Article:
In the Navarette case, police received an anonymous tip that a driver had almost driven the tipster off the road. The caller gave a description of the vehicle and its license plate number. Believing this type of driving indicated the driver was intoxicated, police located the truck and followed it for five minutes. Despite witnessing no signs of drunk driving, officers pulled the truck over.

Police smelled marijuana, searched the truck and found 30 pounds of cannabis. The driver and petitioner were convicted on drug charges, and appealed on the issue of whether the stop was legal.

In the 5-4 opinion by Justice Clarence Thomas, the Court ruled that it was. Thomas wrote that the anonymous tip was sufficiently reliable because there was too little time between the alleged incident and the call to fabricate a story and because the tipster called 911, which meant she knew that the call could be traced and she could face charges for a false report if the call was untrue.

Reckless driving gave police sufficient reasonable suspicion to pull the driver over on suspicion of driving under the influence, so the stop was legal, Thomas wrote.

In his dissent, Justice Antonin Scalia called the majority opinion a “freedom-destroying cocktail,” with both the proposition that the tip was reliable and the proposition that the information in the tip was sufficient reasonable suspicion for drunk driving being false.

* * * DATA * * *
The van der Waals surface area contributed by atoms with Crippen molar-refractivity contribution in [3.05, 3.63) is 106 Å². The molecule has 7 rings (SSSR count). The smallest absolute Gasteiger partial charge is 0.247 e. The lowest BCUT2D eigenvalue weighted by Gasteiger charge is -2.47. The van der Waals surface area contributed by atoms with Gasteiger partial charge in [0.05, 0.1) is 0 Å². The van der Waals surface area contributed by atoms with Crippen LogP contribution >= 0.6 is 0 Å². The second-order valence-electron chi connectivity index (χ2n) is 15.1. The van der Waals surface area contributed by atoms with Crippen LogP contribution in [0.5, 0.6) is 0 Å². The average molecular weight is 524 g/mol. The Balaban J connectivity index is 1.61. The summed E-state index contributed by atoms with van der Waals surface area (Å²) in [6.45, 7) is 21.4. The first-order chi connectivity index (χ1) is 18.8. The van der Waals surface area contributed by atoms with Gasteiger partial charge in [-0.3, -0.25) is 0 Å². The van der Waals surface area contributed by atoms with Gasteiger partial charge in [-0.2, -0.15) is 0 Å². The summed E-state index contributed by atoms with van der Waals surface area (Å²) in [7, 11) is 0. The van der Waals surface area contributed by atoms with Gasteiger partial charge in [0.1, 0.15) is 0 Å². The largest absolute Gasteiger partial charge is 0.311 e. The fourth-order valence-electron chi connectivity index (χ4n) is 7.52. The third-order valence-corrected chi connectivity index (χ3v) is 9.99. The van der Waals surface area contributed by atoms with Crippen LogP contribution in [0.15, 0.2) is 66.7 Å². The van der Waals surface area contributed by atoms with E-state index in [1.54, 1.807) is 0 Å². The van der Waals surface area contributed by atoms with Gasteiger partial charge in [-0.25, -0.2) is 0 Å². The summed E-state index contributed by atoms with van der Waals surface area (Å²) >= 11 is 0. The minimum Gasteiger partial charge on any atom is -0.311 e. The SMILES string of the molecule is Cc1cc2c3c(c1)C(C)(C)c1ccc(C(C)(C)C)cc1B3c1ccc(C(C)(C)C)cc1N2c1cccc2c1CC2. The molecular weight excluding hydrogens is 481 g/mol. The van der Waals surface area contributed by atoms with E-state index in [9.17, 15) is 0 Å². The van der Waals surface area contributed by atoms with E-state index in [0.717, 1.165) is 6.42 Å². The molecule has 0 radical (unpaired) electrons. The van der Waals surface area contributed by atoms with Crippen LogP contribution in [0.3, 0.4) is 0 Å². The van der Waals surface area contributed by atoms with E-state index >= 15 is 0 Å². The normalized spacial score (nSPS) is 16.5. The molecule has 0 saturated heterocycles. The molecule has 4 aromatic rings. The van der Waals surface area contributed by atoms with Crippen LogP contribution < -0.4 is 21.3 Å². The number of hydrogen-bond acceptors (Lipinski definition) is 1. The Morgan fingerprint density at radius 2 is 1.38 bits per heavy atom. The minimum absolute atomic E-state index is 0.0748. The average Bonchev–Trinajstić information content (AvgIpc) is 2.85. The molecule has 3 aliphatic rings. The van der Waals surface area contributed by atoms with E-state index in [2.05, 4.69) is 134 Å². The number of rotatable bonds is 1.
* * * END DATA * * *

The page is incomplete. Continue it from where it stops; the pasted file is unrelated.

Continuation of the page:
Police had no reason to believe the information in the tip, that the truck had nearly driven the tipster off the road, was even true, Scalia wrote. Furthermore, the information itself did not indicate the driver was drunk, and following the truck for five minutes with no signs of intoxicated driving should have indicated that he was not, Scalia said.

The majority ruling is a troubling development on the issue of reasonable suspicion and the ability of police to stop a person. Previously, the court had allowed an anonymous tip to suffice for reasonable suspicion when the caller had predicted an exact pattern of behavior. In Alabama v. White, in 1990, an anonymous tip said that a woman would drive a brown station wagon with a broken tail light from an apartment building to a motel, and that she would have cocaine. The fact that the tipster was knowledgeable enough to accurately predict behavior gave the tip sufficient reliability.

The Navarette case expands the reliability granted to anonymous tipsters. It does not overrule Florida v. J.L., a 2000 case in which the tip simply stated that a young black man in a plaid shirt at a bus stop had a gun. In that case, the tip was not sufficiently reliable. However, the Navarette case does appear to dramatically narrow the grounds by which a tip should be deemed unreliable, with the mere facts that the caller dialed 911 and had a short amount of time to fabricate a story being sufficient.